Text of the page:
AG Grewal Announces that Florida Company Agrees to Stop Selling Large Capacity Ammunition and to Pay $135,000 to Settle Lawsuit over Sales into New Jersey

For Immediate Release: January 11, 2021

Office of The Attorney General
– Gurbir S. Grewal, Attorney General
Division of Consumer Affairs
– Paul Rodríguez, Director
Division of Law
– Michelle Miller, Director

For Further Information:

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Final Consent Judgment

NEWARK – Attorney General Gurbir S. Grewal today announced a settlement with a Florida company that has agreed to stop advertising, offering for sale, and selling large capacity magazines (LCMs) anywhere in the United States, and to pay $135,000 in civil penalties after the company sold LCMs to an undercover investigator and delivered the prohibited ammunition to a New Jersey address.

The Consent Judgment resolves a civil lawsuit filed by the Attorney General and the Division of Consumer Affairs against Elite Aluminum Products Inc. d/b/a and (Elite Aluminum), for violating the New Jersey Consumer Fraud Act when it offered and sold LCMs to New Jersey buyers, and for failing to comply with a subpoena for sales records and other documents.

New Jersey law prohibits the possession and sale of firearm magazines that hold more than 10 rounds of ammunition. LCMs allow a shooter to fire a high number of bullets without having to pause and reload. Violence that involves LCMs can result in more shots fired, persons wounded, and more fatalities and wounds per victim than other gun attacks.

“Ensuring the safety of New Jerseyans is my top priority, and removing illegal firearms and magazines from our streets is a key part of this effort,” said Attorney General Grewal. “Over a year ago we put LCM vendors on notice about the consequences of violating our State’s laws, and several stopped selling them to New Jersey residents. With today’s agreement, we’re adding another company to the list. This agreement will make New Jersey and the country safer, and sends a strong message to companies that violate our firearm safety laws.”

The State’s complaint, filed in Superior Court in Essex County in December 2019, alleged the Florida-based vendor sold and delivered a total of 167 LCMs to New Jersey addresses in 69 transactions.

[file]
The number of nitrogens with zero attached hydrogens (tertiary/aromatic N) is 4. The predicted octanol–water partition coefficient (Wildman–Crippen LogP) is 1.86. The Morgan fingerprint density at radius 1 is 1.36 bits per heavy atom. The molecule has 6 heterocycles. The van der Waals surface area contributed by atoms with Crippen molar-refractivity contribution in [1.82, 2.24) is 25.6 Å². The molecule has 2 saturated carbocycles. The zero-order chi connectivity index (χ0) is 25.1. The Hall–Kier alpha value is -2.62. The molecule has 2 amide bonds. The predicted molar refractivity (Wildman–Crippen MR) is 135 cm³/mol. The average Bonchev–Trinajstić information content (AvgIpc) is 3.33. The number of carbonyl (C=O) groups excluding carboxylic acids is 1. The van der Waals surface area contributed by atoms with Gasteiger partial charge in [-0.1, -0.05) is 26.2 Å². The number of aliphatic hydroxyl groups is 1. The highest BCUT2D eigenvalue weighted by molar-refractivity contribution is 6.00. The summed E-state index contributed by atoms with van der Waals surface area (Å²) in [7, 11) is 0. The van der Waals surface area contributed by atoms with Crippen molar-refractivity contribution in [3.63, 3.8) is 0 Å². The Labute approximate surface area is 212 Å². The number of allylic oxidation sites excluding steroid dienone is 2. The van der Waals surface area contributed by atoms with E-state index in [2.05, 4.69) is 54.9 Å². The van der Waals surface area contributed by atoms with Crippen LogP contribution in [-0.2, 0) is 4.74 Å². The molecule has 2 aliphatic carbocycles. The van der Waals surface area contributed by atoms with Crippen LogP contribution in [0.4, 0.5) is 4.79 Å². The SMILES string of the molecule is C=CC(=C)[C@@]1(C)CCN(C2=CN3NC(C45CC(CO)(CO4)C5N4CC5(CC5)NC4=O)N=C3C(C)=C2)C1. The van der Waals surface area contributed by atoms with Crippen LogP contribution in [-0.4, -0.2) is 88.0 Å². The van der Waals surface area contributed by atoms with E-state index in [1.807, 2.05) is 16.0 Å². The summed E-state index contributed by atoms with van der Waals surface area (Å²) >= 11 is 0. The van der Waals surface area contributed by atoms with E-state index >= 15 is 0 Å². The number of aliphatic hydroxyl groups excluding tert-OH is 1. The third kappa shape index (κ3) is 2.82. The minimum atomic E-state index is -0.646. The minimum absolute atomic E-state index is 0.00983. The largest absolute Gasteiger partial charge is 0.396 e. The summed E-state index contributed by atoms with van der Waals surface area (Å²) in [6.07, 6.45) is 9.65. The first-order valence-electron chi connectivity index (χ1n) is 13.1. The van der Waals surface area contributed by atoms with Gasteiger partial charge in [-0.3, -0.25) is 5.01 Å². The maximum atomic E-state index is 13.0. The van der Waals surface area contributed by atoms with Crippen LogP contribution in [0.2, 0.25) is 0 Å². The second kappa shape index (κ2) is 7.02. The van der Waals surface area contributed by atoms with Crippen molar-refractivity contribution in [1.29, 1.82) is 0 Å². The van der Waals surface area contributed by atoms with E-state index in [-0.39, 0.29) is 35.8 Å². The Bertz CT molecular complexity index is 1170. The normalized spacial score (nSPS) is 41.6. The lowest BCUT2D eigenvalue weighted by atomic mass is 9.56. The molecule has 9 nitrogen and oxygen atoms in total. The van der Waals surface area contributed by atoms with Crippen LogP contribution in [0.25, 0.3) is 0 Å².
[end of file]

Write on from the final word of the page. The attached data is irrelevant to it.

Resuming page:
“We will not allow merchants to flout the law of this state and put our residents at risk,” said Division of Consumer Affairs Director Paul R. Rodríguez. “Large capacity magazines have disproportionately been used in mass shootings and can subject those who possess them to serious criminal penalties. We will continue to take action against rogue sellers to help protect New Jersey consumers.”

In addition to the monetary payment of $135,000, the Consent Judgment requires Elite Aluminum to stop advertising, offering for sale or selling LCMs to any individual within the United States, and to block the shipping of LCMs to any United States address, including New Jersey addresses.

Among other things, Elite Aluminum must also continue to make and keep all documents concerning attempted purchases of LCMs to any New Jersey shipping address.

New Jersey law has long prohibited the possession and sale of LCMs capable of carrying 15 rounds or more. In June 2018, Governor Phil Murphy signed into law a package of common-sense gun safety measures that included a bill reducing the maximum lawful capacity of ammunition magazines from 15 to 10 rounds.

Today’s settlement with Elite Aluminum is the second agreement reached in recent months as part of Attorney General Grewal’s ongoing efforts to protect New Jerseyans from illegal firearm products. In September 2020, the Attorney General announced a settlement agreement that required a Nevada firearms dealer to stop selling LCMs into New Jersey and to pay the State $50,000.

Deputy Attorney General Zachary N. Klein, currently of the Data Privacy and Cybersecurity Section within the Division of Law’s Affirmative Civil Enforcement Practice Group represented the State in this matter. Investigator Aziza Salikhova of the Office of Consumer Protection within the Division of Consumer Affairs conducted the investigation.


The mission of the Division of Consumer Affairs, within the Department of Law and Public Safety, is to protect the public from fraud, deceit, misrepresentation and professional misconduct in the sale of goods and services in New Jersey through education, advocacy, regulation and enforcement. The Division pursues its mission through its 51 professional and occupational boards that oversee 720,000 licensees in the state, its Regulated Business section that oversees 60,000 NJ registered businesses, as well as through its Office of Consumer Protection, Bureau of Securities, Charities Registration section, Office of Weights and Measures, and Legalized Games of Chance section.


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